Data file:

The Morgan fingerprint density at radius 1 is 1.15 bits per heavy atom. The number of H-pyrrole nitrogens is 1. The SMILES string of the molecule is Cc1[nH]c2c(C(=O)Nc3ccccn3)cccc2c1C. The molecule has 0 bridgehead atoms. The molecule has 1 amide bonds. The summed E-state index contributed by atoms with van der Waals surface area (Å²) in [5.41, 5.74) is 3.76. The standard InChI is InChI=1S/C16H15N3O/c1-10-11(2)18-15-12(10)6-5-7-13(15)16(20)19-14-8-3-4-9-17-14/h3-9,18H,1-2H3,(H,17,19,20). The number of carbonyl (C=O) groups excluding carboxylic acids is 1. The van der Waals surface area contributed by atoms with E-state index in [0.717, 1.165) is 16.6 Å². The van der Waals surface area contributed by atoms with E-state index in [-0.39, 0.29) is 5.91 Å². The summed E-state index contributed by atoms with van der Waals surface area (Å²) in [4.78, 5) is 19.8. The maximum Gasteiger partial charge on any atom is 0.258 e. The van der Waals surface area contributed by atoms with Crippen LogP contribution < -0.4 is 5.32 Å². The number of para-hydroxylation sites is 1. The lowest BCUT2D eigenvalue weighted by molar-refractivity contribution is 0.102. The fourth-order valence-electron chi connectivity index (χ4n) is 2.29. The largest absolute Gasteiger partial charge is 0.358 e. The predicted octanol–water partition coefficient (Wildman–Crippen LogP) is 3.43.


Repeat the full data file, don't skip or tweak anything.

The Morgan fingerprint density at radius 1 is 1.15 bits per heavy atom. The number of H-pyrrole nitrogens is 1. The SMILES string of the molecule is Cc1[nH]c2c(C(=O)Nc3ccccn3)cccc2c1C. The molecule has 0 bridgehead atoms. The molecule has 1 amide bonds. The summed E-state index contributed by atoms with van der Waals surface area (Å²) in [5.41, 5.74) is 3.76. The standard InChI is InChI=1S/C16H15N3O/c1-10-11(2)18-15-12(10)6-5-7-13(15)16(20)19-14-8-3-4-9-17-14/h3-9,18H,1-2H3,(H,17,19,20). The number of carbonyl (C=O) groups excluding carboxylic acids is 1. The van der Waals surface area contributed by atoms with E-state index in [0.717, 1.165) is 16.6 Å². The van der Waals surface area contributed by atoms with E-state index in [-0.39, 0.29) is 5.91 Å². The summed E-state index contributed by atoms with van der Waals surface area (Å²) in [4.78, 5) is 19.8. The maximum Gasteiger partial charge on any atom is 0.258 e. The van der Waals surface area contributed by atoms with Crippen LogP contribution < -0.4 is 5.32 Å². The number of para-hydroxylation sites is 1. The lowest BCUT2D eigenvalue weighted by molar-refractivity contribution is 0.102. The fourth-order valence-electron chi connectivity index (χ4n) is 2.29. The largest absolute Gasteiger partial charge is 0.358 e. The predicted octanol–water partition coefficient (Wildman–Crippen LogP) is 3.43.